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Suggested Coping Strategies if Being Cyberbullied: Differences Related to Grade, Gender and Victimization

Conference paper
Authors Ann Frisén
Sofia Berne
Lina Marin
Published in Bullying and Cyberbullying: The Interface between Science and Practice
Publication year 2012
Published at Department of Psychology
Language en
Links https://sites.google.com/site/costi...
Keywords Coping strategies, cybervictimization, developmental psychology
Subject categories Applied Psychology

Abstract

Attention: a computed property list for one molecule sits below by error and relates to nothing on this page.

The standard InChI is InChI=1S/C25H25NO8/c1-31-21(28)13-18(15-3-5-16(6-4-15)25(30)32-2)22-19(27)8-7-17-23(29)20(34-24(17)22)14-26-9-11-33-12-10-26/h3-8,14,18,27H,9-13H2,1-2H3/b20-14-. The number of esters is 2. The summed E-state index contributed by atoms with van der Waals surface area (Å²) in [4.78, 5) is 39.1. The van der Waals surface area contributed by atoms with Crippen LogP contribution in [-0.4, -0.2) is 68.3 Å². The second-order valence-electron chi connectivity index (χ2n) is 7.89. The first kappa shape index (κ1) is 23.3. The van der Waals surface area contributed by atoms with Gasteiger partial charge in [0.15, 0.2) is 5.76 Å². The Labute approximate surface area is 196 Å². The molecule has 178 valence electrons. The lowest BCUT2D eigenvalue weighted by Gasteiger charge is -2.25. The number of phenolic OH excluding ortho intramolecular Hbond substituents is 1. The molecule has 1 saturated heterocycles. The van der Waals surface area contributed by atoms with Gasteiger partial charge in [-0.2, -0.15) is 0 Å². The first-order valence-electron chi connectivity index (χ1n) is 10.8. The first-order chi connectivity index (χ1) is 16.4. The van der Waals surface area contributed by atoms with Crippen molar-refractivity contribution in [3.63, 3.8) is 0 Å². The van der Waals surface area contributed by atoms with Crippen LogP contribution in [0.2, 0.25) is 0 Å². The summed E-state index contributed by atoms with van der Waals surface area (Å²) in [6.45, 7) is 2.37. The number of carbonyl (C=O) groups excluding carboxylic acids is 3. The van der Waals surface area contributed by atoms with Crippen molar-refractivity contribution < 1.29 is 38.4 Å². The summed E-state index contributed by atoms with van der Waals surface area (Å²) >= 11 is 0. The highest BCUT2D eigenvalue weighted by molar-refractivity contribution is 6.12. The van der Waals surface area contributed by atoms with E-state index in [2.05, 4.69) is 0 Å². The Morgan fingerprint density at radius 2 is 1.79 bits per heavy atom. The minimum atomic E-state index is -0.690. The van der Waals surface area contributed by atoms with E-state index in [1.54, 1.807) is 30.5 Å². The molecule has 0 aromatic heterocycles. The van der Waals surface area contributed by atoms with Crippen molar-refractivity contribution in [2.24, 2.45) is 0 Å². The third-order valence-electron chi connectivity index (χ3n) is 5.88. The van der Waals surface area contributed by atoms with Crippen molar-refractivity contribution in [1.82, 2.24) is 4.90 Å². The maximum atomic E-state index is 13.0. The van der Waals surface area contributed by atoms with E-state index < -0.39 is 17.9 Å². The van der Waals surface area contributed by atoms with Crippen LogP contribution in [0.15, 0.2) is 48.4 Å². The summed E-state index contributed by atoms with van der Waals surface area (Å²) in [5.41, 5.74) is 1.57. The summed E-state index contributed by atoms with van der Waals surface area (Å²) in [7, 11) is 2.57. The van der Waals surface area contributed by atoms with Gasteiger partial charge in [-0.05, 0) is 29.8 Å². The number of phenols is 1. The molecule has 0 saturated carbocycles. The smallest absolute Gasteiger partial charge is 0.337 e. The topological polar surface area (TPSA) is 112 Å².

The aim of this study was to investigate the prevalence of cybervictimization amongst Swedish pupils and suggested coping strategies. Differences in coping strategies related to grade, gender and victimization were also investigated. In total, 729 pupils, in 4th grade (10-years old) and in 6th grade (12-years old), from 21 different schools in Gothenburg, Sweden were surveyed. With an overall prevalence rate of 11.6%, cybervictimization was twice as common in grade 4 as in grade 6, and girls were more likely to be victimized. The two most often suggested strategies were “telling someone” (70.5% of all responses), and “confronting the bully” (25.5% of all responses). Concerning age differences, younger pupils more often suggested “telling parents” compared to older pupils who more often suggested “telling a friend”. Furthermore, older pupils were more likely to suggest “confronting the bully” than younger pupils. Concerning gender differences, girls were more likely than boys to suggest “telling someone” about being cyberbullied. Boys were however more likely than girls to suggest they would bully back, using traditional bullying. Finally, victims were less likely to “suggest telling someone” compared to non-victims. This might indicate that those pupils that are victims of cyberbullying have a less optimistic view of the help they can receive from others. In sum, differences in suggested coping strategies were found related to grade, gender, and victimization, thus indicating that these aspects need to be considered when understanding childrens’ and adolescents’ view of what is effective to counteract cyberbullying.

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